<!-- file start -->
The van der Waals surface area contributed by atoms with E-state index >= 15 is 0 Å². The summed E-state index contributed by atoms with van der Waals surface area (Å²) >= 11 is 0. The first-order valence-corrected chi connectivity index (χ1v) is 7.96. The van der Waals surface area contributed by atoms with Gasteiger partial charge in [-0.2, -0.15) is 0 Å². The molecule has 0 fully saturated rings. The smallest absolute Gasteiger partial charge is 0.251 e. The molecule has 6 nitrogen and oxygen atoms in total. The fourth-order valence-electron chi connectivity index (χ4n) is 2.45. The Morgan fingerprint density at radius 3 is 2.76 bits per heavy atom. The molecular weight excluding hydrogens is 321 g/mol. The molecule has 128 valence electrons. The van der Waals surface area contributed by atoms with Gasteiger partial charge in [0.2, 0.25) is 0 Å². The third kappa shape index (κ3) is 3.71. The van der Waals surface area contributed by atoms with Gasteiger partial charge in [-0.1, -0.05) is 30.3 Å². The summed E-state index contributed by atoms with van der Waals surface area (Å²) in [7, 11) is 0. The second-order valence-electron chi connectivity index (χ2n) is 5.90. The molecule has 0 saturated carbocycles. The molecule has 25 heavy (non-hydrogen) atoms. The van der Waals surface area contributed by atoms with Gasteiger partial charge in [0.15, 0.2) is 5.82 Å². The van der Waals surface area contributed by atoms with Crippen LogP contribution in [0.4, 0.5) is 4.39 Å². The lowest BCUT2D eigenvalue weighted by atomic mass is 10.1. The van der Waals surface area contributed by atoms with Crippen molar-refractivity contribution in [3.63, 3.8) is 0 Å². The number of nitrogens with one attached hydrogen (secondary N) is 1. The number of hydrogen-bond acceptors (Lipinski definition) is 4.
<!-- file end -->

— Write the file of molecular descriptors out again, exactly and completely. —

The van der Waals surface area contributed by atoms with E-state index >= 15 is 0 Å². The summed E-state index contributed by atoms with van der Waals surface area (Å²) >= 11 is 0. The first-order valence-corrected chi connectivity index (χ1v) is 7.96. The van der Waals surface area contributed by atoms with Gasteiger partial charge in [-0.2, -0.15) is 0 Å². The molecule has 0 fully saturated rings. The smallest absolute Gasteiger partial charge is 0.251 e. The molecule has 6 nitrogen and oxygen atoms in total. The fourth-order valence-electron chi connectivity index (χ4n) is 2.45. The Morgan fingerprint density at radius 3 is 2.76 bits per heavy atom. The molecular weight excluding hydrogens is 321 g/mol. The molecule has 128 valence electrons. The van der Waals surface area contributed by atoms with Gasteiger partial charge in [0.2, 0.25) is 0 Å². The third kappa shape index (κ3) is 3.71. The van der Waals surface area contributed by atoms with Gasteiger partial charge in [-0.1, -0.05) is 30.3 Å². The summed E-state index contributed by atoms with van der Waals surface area (Å²) in [7, 11) is 0. The second-order valence-electron chi connectivity index (χ2n) is 5.90. The molecule has 0 saturated carbocycles. The molecule has 25 heavy (non-hydrogen) atoms. The van der Waals surface area contributed by atoms with Gasteiger partial charge in [0.15, 0.2) is 5.82 Å². The van der Waals surface area contributed by atoms with Crippen LogP contribution in [0.4, 0.5) is 4.39 Å². The lowest BCUT2D eigenvalue weighted by atomic mass is 10.1. The van der Waals surface area contributed by atoms with Crippen molar-refractivity contribution in [3.63, 3.8) is 0 Å². The number of nitrogens with one attached hydrogen (secondary N) is 1. The number of hydrogen-bond acceptors (Lipinski definition) is 4.